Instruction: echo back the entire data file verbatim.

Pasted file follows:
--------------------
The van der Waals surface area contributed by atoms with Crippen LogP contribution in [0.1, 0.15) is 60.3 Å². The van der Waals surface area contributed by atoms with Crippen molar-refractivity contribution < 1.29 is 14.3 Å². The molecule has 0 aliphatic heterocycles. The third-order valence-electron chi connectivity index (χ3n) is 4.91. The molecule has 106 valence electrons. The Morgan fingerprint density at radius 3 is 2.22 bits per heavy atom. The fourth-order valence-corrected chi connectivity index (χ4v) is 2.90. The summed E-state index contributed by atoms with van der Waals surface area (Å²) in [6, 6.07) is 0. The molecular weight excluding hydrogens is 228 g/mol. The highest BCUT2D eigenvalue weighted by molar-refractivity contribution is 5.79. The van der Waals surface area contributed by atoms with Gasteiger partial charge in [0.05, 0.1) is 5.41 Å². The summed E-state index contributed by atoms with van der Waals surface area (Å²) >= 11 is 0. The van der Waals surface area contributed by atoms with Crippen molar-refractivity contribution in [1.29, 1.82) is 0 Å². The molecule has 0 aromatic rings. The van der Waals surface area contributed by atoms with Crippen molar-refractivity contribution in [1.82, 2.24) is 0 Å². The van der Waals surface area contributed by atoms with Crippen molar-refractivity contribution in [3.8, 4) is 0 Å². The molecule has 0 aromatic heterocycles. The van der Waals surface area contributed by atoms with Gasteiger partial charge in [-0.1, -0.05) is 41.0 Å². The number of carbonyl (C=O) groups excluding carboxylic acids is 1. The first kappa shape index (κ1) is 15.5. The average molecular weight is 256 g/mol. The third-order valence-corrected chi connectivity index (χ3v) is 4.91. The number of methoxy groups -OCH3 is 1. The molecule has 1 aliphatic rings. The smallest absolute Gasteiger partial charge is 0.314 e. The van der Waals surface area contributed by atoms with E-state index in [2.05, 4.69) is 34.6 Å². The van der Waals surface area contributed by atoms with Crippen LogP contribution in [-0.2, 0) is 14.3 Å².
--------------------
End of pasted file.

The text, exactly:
The van der Waals surface area contributed by atoms with Crippen LogP contribution in [0.1, 0.15) is 60.3 Å². The van der Waals surface area contributed by atoms with Crippen molar-refractivity contribution < 1.29 is 14.3 Å². The molecule has 0 aliphatic heterocycles. The third-order valence-electron chi connectivity index (χ3n) is 4.91. The molecule has 106 valence electrons. The Morgan fingerprint density at radius 3 is 2.22 bits per heavy atom. The fourth-order valence-corrected chi connectivity index (χ4v) is 2.90. The summed E-state index contributed by atoms with van der Waals surface area (Å²) in [6, 6.07) is 0. The molecular weight excluding hydrogens is 228 g/mol. The highest BCUT2D eigenvalue weighted by molar-refractivity contribution is 5.79. The van der Waals surface area contributed by atoms with Gasteiger partial charge in [0.05, 0.1) is 5.41 Å². The summed E-state index contributed by atoms with van der Waals surface area (Å²) >= 11 is 0. The van der Waals surface area contributed by atoms with Crippen molar-refractivity contribution in [1.29, 1.82) is 0 Å². The molecule has 0 aromatic rings. The van der Waals surface area contributed by atoms with Crippen molar-refractivity contribution in [1.82, 2.24) is 0 Å². The van der Waals surface area contributed by atoms with Crippen molar-refractivity contribution in [3.8, 4) is 0 Å². The molecule has 0 aromatic heterocycles. The van der Waals surface area contributed by atoms with Gasteiger partial charge in [-0.1, -0.05) is 41.0 Å². The number of carbonyl (C=O) groups excluding carboxylic acids is 1. The first kappa shape index (κ1) is 15.5. The average molecular weight is 256 g/mol. The third-order valence-corrected chi connectivity index (χ3v) is 4.91. The number of methoxy groups -OCH3 is 1. The molecule has 1 aliphatic rings. The smallest absolute Gasteiger partial charge is 0.314 e. The van der Waals surface area contributed by atoms with E-state index in [2.05, 4.69) is 34.6 Å². The van der Waals surface area contributed by atoms with Crippen LogP contribution in [-0.2, 0) is 14.3 Å².